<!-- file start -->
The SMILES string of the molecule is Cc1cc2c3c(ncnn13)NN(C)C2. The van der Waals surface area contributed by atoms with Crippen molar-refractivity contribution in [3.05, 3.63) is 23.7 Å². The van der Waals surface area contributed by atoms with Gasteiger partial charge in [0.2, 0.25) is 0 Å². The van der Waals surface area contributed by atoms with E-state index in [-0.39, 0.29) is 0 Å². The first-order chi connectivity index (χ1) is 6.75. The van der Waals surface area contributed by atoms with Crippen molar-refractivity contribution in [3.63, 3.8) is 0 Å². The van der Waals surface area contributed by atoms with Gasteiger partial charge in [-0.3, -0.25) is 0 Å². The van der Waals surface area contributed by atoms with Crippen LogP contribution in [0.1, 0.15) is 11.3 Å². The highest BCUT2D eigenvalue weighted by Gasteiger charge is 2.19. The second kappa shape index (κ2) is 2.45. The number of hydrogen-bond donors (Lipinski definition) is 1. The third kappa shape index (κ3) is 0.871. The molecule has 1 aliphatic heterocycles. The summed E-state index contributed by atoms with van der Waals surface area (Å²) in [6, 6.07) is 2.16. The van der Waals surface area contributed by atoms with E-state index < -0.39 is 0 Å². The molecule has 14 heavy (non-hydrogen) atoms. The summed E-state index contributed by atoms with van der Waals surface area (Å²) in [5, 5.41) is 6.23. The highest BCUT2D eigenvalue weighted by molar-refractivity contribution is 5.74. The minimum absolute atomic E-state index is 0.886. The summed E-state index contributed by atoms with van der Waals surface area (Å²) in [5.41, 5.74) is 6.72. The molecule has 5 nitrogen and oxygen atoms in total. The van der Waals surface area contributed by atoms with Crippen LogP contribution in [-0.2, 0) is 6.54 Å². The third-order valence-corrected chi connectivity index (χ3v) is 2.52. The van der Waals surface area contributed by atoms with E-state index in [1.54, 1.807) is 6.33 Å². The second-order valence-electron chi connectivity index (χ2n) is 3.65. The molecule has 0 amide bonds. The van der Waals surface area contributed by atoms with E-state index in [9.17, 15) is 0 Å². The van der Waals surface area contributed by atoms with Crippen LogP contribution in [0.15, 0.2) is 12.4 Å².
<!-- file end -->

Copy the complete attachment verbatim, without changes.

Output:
The SMILES string of the molecule is Cc1cc2c3c(ncnn13)NN(C)C2. The van der Waals surface area contributed by atoms with Crippen molar-refractivity contribution in [3.05, 3.63) is 23.7 Å². The van der Waals surface area contributed by atoms with Gasteiger partial charge in [0.2, 0.25) is 0 Å². The van der Waals surface area contributed by atoms with E-state index in [-0.39, 0.29) is 0 Å². The first-order chi connectivity index (χ1) is 6.75. The van der Waals surface area contributed by atoms with Crippen molar-refractivity contribution in [3.63, 3.8) is 0 Å². The van der Waals surface area contributed by atoms with Gasteiger partial charge in [-0.3, -0.25) is 0 Å². The van der Waals surface area contributed by atoms with Crippen LogP contribution in [0.1, 0.15) is 11.3 Å². The highest BCUT2D eigenvalue weighted by Gasteiger charge is 2.19. The second kappa shape index (κ2) is 2.45. The number of hydrogen-bond donors (Lipinski definition) is 1. The third kappa shape index (κ3) is 0.871. The molecule has 1 aliphatic heterocycles. The summed E-state index contributed by atoms with van der Waals surface area (Å²) in [6, 6.07) is 2.16. The van der Waals surface area contributed by atoms with E-state index < -0.39 is 0 Å². The molecule has 14 heavy (non-hydrogen) atoms. The summed E-state index contributed by atoms with van der Waals surface area (Å²) in [5, 5.41) is 6.23. The highest BCUT2D eigenvalue weighted by molar-refractivity contribution is 5.74. The minimum absolute atomic E-state index is 0.886. The summed E-state index contributed by atoms with van der Waals surface area (Å²) in [5.41, 5.74) is 6.72. The molecule has 5 nitrogen and oxygen atoms in total. The van der Waals surface area contributed by atoms with Crippen LogP contribution in [-0.2, 0) is 6.54 Å². The third-order valence-corrected chi connectivity index (χ3v) is 2.52. The van der Waals surface area contributed by atoms with E-state index in [1.54, 1.807) is 6.33 Å². The second-order valence-electron chi connectivity index (χ2n) is 3.65. The molecule has 0 amide bonds. The van der Waals surface area contributed by atoms with E-state index in [9.17, 15) is 0 Å². The van der Waals surface area contributed by atoms with Crippen LogP contribution in [0.15, 0.2) is 12.4 Å².